By Professor Denise Meyerson. This article is part of our February 2013 focus on Religion and Human Rights.
There are a variety of constitutional models governing the relations between the state and religion. These range from atheist states at one end of the spectrum to outright theocracies at the other. In between the two extremes, the extent of the contact between government and religious organisations is a matter of degree. So far as Australia’s arrangements are concerned, the relevant provision is section 116 of the Australian Constitution, which states that the Commonwealth “shall not make any law for establishing any religion”. There is no such restriction on the legislative power of the States and Territories.
There is an obvious similarity between section 116 and the First Amendment to the United States Constitution, which states that Congress “shall make no law respecting an establishment of religion”. But what is meant by “establishing religion”? The two countries have a very different understanding of the meaning of “establishment” and, by implication, of the extent to which religion and state have to be kept separate as a legal matter.
In the United States, the First Amendment is understood to impose a stringent separation between religion and the state. The state is required to be “neutral” towards religion. Neutrality commands that laws must have a secular purpose: laws that have the objective of advancing or endorsing either a particular religion or religion in general will be struck down as invalid by the Supreme Court of the United States. More importantly, neutrality also demands that laws must not have the effect of assisting a particular religion or religion in general, regardless of their purpose.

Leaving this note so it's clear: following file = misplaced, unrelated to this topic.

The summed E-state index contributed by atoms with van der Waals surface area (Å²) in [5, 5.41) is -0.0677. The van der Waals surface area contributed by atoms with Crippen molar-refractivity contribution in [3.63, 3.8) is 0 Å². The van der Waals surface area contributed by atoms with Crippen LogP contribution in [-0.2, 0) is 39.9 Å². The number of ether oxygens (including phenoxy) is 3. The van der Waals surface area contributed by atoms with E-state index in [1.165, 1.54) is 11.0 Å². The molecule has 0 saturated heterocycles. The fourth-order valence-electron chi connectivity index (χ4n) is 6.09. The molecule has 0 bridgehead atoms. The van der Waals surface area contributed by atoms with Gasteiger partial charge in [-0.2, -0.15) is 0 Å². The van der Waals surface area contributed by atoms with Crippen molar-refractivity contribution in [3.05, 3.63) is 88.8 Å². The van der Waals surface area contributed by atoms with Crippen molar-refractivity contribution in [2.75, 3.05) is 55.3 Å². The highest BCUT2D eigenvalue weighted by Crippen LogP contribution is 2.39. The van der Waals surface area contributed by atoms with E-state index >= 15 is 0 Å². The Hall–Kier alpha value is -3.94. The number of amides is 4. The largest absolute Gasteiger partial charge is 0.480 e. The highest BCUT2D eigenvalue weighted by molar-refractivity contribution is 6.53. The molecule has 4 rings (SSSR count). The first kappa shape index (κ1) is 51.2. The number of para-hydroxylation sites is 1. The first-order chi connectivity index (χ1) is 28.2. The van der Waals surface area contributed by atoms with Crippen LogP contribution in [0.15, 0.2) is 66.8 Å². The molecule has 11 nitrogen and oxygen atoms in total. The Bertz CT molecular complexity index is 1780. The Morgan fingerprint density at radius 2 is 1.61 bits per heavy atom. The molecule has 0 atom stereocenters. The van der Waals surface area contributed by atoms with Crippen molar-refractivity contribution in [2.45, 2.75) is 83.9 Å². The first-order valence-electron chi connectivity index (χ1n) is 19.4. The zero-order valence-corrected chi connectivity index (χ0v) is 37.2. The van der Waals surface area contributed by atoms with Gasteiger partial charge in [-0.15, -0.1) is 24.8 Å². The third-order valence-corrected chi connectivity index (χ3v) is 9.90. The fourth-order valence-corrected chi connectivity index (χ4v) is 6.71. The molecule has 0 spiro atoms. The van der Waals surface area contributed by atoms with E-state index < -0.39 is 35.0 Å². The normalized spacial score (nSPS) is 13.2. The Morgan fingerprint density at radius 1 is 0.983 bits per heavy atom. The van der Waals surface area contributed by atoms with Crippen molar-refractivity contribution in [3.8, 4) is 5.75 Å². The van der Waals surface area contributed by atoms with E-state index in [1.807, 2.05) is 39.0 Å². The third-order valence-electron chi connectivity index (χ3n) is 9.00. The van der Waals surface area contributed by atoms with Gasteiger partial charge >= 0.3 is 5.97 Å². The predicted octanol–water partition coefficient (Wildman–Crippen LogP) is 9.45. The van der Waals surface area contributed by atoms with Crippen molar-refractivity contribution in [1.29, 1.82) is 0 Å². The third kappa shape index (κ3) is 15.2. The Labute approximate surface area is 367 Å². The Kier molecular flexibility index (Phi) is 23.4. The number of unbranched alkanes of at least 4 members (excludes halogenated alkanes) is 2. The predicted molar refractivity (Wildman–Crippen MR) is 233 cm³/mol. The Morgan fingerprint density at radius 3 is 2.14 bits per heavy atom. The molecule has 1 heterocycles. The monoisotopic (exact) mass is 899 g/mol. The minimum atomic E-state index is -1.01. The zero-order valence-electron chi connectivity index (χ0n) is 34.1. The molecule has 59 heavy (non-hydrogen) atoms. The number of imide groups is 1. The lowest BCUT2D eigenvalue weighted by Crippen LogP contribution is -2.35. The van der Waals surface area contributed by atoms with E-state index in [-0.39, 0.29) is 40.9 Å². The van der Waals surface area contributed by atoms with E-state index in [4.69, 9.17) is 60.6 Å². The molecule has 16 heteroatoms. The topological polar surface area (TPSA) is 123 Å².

Applying this approach, the US Supreme Court has disallowed religious activities in public schools, such as prayers and religious instruction. It has also disallowed state funding of religious schools. The Court reasons that even if the funds are intended for legitimate secular activities or purposes, such as the maintenance and repair of classrooms, the funds assist religious schools to advance their sectarian goals. For instance, religious classes will be held in the classrooms that the state has paid to maintain and repair. Furthermore, if the state were involved in monitoring the use of funds, to ensure that they are used only for secular purposes, such surveillance would illegitimately “entangle” the state with religion.
On this “wall of separation” view, the point of the First Amendment is not to guarantee the equal treatment of religions. The First Amendment can be breached even if a law benefits all religions equally — so-called “indiscriminate establishment”. Instead, the point of the establishment clause is to guarantee the equal treatment of believers and non-believers. The need to protect non-believers against discrimination goes very far, with the Supreme Court saying that any endorsement or sponsorship of a particular religion or religion in general sends a message of inferiority and exclusion to non-believers.